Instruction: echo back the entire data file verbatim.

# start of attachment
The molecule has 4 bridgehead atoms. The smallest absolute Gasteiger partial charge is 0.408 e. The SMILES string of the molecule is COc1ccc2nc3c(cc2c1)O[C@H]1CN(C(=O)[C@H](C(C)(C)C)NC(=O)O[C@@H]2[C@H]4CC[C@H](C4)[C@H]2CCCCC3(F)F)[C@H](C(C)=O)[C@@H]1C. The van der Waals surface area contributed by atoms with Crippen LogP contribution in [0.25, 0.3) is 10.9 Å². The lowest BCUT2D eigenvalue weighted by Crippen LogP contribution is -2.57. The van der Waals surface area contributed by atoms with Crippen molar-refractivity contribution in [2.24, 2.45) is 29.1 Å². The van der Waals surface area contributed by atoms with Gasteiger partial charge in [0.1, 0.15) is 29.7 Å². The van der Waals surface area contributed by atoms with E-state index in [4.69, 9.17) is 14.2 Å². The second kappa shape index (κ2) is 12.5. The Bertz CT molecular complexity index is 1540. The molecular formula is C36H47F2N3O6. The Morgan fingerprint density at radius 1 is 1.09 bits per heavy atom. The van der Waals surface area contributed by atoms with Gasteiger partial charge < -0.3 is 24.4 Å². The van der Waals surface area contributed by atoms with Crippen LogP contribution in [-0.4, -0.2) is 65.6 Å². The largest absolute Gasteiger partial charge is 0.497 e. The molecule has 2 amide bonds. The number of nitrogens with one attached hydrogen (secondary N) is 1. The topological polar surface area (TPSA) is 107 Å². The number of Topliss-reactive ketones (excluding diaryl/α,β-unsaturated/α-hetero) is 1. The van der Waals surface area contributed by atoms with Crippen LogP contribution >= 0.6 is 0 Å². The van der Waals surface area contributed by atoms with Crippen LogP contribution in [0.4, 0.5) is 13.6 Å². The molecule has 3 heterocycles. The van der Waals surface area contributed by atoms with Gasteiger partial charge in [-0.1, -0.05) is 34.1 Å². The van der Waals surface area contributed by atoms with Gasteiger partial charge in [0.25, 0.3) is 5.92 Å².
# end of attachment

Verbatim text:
The molecule has 4 bridgehead atoms. The smallest absolute Gasteiger partial charge is 0.408 e. The SMILES string of the molecule is COc1ccc2nc3c(cc2c1)O[C@H]1CN(C(=O)[C@H](C(C)(C)C)NC(=O)O[C@@H]2[C@H]4CC[C@H](C4)[C@H]2CCCCC3(F)F)[C@H](C(C)=O)[C@@H]1C. The van der Waals surface area contributed by atoms with Crippen LogP contribution in [0.25, 0.3) is 10.9 Å². The lowest BCUT2D eigenvalue weighted by Crippen LogP contribution is -2.57. The van der Waals surface area contributed by atoms with Crippen molar-refractivity contribution in [2.24, 2.45) is 29.1 Å². The van der Waals surface area contributed by atoms with Gasteiger partial charge in [0.1, 0.15) is 29.7 Å². The van der Waals surface area contributed by atoms with E-state index in [4.69, 9.17) is 14.2 Å². The second kappa shape index (κ2) is 12.5. The Bertz CT molecular complexity index is 1540. The molecular formula is C36H47F2N3O6. The Morgan fingerprint density at radius 1 is 1.09 bits per heavy atom. The van der Waals surface area contributed by atoms with Gasteiger partial charge < -0.3 is 24.4 Å². The van der Waals surface area contributed by atoms with Crippen LogP contribution in [-0.4, -0.2) is 65.6 Å². The largest absolute Gasteiger partial charge is 0.497 e. The molecule has 2 amide bonds. The number of nitrogens with one attached hydrogen (secondary N) is 1. The topological polar surface area (TPSA) is 107 Å². The number of Topliss-reactive ketones (excluding diaryl/α,β-unsaturated/α-hetero) is 1. The van der Waals surface area contributed by atoms with Crippen LogP contribution >= 0.6 is 0 Å². The van der Waals surface area contributed by atoms with Crippen LogP contribution in [0.4, 0.5) is 13.6 Å². The molecule has 3 heterocycles. The van der Waals surface area contributed by atoms with Gasteiger partial charge in [-0.1, -0.05) is 34.1 Å². The van der Waals surface area contributed by atoms with Gasteiger partial charge in [0.25, 0.3) is 5.92 Å².